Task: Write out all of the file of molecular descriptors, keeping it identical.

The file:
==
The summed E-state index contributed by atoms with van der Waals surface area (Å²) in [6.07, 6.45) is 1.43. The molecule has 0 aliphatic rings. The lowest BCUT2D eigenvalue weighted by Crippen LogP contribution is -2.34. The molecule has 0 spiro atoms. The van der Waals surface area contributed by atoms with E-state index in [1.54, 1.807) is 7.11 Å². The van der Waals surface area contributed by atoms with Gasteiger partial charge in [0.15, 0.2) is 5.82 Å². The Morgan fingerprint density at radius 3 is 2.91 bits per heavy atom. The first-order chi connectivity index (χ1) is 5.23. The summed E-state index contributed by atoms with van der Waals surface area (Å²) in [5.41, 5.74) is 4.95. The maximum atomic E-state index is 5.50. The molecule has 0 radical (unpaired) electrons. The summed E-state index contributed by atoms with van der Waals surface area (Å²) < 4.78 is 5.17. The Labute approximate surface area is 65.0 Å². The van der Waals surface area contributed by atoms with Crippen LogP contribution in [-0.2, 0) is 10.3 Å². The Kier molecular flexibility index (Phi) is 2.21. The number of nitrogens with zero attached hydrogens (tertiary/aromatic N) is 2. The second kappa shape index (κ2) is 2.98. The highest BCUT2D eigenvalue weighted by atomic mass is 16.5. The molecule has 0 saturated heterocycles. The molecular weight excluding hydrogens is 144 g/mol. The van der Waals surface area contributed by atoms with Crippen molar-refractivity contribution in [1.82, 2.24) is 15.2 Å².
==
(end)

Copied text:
The summed E-state index contributed by atoms with van der Waals surface area (Å²) in [6.07, 6.45) is 1.43. The molecule has 0 aliphatic rings. The lowest BCUT2D eigenvalue weighted by Crippen LogP contribution is -2.34. The molecule has 0 spiro atoms. The van der Waals surface area contributed by atoms with E-state index in [1.54, 1.807) is 7.11 Å². The van der Waals surface area contributed by atoms with Gasteiger partial charge in [0.15, 0.2) is 5.82 Å². The Morgan fingerprint density at radius 3 is 2.91 bits per heavy atom. The first-order chi connectivity index (χ1) is 5.23. The summed E-state index contributed by atoms with van der Waals surface area (Å²) in [5.41, 5.74) is 4.95. The maximum atomic E-state index is 5.50. The molecule has 0 radical (unpaired) electrons. The summed E-state index contributed by atoms with van der Waals surface area (Å²) < 4.78 is 5.17. The Labute approximate surface area is 65.0 Å². The van der Waals surface area contributed by atoms with Crippen LogP contribution in [-0.2, 0) is 10.3 Å². The Kier molecular flexibility index (Phi) is 2.21. The number of nitrogens with zero attached hydrogens (tertiary/aromatic N) is 2. The second kappa shape index (κ2) is 2.98. The highest BCUT2D eigenvalue weighted by atomic mass is 16.5. The molecule has 0 saturated heterocycles. The molecular weight excluding hydrogens is 144 g/mol. The van der Waals surface area contributed by atoms with Crippen molar-refractivity contribution in [1.82, 2.24) is 15.2 Å².